Make dumplings by mixing dry ingredients and herbs in a small bowl. Mix milk and oil and add to dry ingredients and stir with a fork until combined. Drop by spoonfuls on top of chicken stew - make about 4-6 dumplings, and cover and cook for 15 minutes in crock pot on high. Do not remove lid to check for doneness until 15 minutes have elapsed. Check with a toothpick and see if the dumplings are done after 15 minutes; if not, cook 5 minutes longer with the lid on.

Sunday, September 20, 2009

It's still summer

That's what I keep telling myself - despite the fact that my thermometer outside the kitchen sink window currently reads 42 F this morning. It's been a cold summer in Michigan this year. I had some plants do well in the garden, others not so much. The coneflowers are doing well - they always do well and they self seed every year, which is a good thing for a lazy gardener like me. My mailbox garden of morning glories are still going strong, and I grew those from seed myself, which makes me very proud. I am hoping they will self seed, too.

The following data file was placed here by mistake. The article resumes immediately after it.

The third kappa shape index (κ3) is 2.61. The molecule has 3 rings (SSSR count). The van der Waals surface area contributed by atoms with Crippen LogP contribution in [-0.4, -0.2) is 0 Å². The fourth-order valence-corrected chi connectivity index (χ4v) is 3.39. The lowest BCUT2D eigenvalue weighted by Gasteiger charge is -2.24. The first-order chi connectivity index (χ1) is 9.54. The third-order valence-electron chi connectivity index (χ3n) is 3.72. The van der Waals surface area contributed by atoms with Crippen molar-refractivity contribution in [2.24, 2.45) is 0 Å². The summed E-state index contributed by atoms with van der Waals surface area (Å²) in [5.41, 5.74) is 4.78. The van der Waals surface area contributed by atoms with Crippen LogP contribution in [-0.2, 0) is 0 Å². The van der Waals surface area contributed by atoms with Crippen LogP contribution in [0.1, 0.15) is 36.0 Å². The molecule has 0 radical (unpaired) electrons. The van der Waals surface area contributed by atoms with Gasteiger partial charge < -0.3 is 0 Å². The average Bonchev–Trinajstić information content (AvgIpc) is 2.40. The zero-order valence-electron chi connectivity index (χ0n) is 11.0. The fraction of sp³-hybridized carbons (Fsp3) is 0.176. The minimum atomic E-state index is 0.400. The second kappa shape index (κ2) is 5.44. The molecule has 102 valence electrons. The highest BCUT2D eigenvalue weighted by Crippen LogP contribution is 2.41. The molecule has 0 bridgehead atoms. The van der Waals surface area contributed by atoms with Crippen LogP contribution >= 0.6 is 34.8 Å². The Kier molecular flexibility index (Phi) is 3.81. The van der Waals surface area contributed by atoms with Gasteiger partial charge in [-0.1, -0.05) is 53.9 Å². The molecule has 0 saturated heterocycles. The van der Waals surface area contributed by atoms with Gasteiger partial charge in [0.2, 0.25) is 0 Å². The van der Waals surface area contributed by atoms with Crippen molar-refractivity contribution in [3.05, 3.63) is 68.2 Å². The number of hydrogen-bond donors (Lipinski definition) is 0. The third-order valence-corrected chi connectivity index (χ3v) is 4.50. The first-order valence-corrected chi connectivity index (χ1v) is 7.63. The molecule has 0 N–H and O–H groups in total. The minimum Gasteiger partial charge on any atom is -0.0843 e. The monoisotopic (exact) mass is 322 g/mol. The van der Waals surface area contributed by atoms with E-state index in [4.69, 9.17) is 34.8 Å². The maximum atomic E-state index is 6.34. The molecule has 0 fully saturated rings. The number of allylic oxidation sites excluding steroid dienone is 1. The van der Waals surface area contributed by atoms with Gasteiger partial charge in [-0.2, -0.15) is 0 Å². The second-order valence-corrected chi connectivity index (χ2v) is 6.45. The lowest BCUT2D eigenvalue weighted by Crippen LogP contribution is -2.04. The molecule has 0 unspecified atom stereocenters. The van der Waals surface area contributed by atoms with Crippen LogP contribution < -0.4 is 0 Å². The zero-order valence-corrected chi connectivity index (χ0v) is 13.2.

The Japanese anemone are not doing so well - normally I am pulling them out by the handful, they were borderline invasive in my flower garden, but this year, there's only a couple blooming. I have always liked these flowers because they bloom in the fall and they are different than the same old mums everyone else has. They must not like our cool Michigan summer. Today I am going to plant a rose bush. I haven't had much luck with roses but maybe this year will be different.